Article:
- a person employed by another, especially to perform domestic duties.
- a person in the service of another.
- a person employed by the government: a public servant.
Origin of servant
Related Words for servantassistant, attendant, slave, helper, help, dependent, hireling, domestic, serf, minion, retainer, drudge, menial, server, live-in
Examples from the Web for servant
Contemporary Examples of servant
Her agency had to take her out of the country that very evening after it was made clear that the servant had sworn to kill her.Afghanistan, We Hardly Knew You
December 8, 2014
She mistook him for a servant and fed him kindly; later, she found out that the man was a top advisor to a major general.The Queen of the French Kitchen
March 26, 2014
God shall enlarge Japheth, And he shall dwell in the tents of Shem; And Canaan shall be his servant.
Cursed be Canaan; A servant of servants shall he be unto his brethren.
In the Netherlands, St. Nick has Zwarte Piet (Black Pete), a type of servant who hands out pranks as well as candy.8 Facts You Never Knew About Christmas
December 24, 2013
Historical Examples of servant
At length the servant returned, saying his master was now ready to see them.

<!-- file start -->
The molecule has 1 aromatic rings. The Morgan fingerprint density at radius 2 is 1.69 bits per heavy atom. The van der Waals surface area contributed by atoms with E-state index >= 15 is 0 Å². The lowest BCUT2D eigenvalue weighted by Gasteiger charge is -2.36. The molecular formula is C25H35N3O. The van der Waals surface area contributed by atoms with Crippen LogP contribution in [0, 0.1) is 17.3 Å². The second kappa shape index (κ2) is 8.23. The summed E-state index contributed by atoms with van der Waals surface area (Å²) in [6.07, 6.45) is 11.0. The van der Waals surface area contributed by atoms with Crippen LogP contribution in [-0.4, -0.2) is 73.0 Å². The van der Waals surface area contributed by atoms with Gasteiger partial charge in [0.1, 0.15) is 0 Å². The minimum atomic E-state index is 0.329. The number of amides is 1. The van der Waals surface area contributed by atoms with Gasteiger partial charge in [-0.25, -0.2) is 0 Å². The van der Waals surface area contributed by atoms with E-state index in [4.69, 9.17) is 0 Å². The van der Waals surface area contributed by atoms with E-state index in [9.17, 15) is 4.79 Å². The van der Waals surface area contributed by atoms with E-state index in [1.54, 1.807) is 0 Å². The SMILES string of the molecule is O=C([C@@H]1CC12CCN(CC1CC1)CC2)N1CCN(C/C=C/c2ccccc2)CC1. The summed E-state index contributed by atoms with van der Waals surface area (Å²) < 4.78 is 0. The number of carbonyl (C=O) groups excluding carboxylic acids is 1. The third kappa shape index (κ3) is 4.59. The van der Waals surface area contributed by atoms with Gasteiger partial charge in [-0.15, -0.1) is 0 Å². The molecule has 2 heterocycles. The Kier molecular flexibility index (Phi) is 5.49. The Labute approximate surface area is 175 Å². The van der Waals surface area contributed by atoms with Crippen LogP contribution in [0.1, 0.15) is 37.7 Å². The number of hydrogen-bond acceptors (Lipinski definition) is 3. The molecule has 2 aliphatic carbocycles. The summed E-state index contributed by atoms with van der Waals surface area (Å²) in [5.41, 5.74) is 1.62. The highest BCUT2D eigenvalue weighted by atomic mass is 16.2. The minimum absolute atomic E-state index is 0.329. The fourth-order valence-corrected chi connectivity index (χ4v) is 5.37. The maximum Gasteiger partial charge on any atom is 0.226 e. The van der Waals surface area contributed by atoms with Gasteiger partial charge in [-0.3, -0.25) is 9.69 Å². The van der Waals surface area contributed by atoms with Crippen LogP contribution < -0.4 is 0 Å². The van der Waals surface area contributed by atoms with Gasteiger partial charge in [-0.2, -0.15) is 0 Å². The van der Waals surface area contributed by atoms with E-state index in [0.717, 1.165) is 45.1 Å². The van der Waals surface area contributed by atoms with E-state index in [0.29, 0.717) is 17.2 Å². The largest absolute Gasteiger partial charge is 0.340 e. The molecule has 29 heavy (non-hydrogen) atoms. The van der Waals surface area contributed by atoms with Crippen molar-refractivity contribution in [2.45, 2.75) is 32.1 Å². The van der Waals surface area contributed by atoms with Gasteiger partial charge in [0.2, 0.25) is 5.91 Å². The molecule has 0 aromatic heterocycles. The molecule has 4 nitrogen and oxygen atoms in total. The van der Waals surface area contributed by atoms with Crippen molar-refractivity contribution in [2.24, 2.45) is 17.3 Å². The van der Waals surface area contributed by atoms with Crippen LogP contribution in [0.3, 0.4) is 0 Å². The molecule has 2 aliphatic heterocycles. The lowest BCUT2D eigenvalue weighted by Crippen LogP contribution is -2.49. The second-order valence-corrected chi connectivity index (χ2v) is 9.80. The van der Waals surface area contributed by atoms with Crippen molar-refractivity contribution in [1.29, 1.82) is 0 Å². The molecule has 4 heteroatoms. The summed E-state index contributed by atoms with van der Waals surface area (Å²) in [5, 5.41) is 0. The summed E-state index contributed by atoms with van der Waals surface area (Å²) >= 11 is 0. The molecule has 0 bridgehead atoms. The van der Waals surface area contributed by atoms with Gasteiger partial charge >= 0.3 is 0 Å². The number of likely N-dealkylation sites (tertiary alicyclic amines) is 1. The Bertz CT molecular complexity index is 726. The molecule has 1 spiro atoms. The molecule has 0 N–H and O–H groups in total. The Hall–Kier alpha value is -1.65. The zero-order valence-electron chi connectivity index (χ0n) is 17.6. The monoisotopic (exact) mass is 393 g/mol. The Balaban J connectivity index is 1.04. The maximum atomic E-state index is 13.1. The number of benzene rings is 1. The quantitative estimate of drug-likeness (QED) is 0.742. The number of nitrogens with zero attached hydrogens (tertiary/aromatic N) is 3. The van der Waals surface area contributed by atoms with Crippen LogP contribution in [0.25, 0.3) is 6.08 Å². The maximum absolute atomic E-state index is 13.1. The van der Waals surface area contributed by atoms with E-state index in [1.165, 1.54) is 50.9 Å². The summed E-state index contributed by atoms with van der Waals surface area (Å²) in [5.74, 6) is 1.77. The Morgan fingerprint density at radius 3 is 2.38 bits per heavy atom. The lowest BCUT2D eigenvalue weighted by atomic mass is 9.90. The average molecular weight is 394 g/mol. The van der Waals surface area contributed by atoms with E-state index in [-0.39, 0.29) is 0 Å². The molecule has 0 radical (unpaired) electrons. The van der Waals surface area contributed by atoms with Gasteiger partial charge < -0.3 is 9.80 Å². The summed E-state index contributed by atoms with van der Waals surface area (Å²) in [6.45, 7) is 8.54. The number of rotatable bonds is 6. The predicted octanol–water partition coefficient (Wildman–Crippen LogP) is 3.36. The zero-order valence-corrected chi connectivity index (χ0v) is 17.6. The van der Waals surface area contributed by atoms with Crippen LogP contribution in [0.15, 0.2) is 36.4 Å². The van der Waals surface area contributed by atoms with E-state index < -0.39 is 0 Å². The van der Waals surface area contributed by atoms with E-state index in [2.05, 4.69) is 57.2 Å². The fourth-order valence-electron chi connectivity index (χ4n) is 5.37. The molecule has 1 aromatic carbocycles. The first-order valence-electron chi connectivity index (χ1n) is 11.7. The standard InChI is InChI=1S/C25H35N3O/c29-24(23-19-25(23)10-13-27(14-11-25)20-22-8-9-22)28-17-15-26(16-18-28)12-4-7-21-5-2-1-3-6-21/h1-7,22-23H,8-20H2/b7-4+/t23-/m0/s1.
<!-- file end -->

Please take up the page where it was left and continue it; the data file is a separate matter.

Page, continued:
If a servant complained of being abused, his master had no power to retain him.
Such a servant of the country should be well paid by the country.Harriet, The Moses of Her People
Sarah H. Bradford
"Ask Mrs. Holroyd if she will have the kindness to come here for a minute," he said to the servant.Viviette
William J. Locke
"But he said it was most important, sir," the servant went on.Within the Law
- a person employed to work for another, esp one who performs household duties
- See public servant
Word Origin for servant
Word Origin and History for servant
c.1200, "personal or domestic attendant," from Old French servant "servant; foot-soldier," noun use of servant "serving, waiting," present participle of servir "to attend, wait upon" (see serve (v.)).
Meaning "professed lover, one devoted to the service of a lady" is from mid-14c. In North American colonies and U.S., the usual designation for "slave" 17c.-18c. (in 14c.-15c. and later in Biblical translations the word often was used to render Latin servus, Greek doulos "slave"). Public servant is attested from 1670s.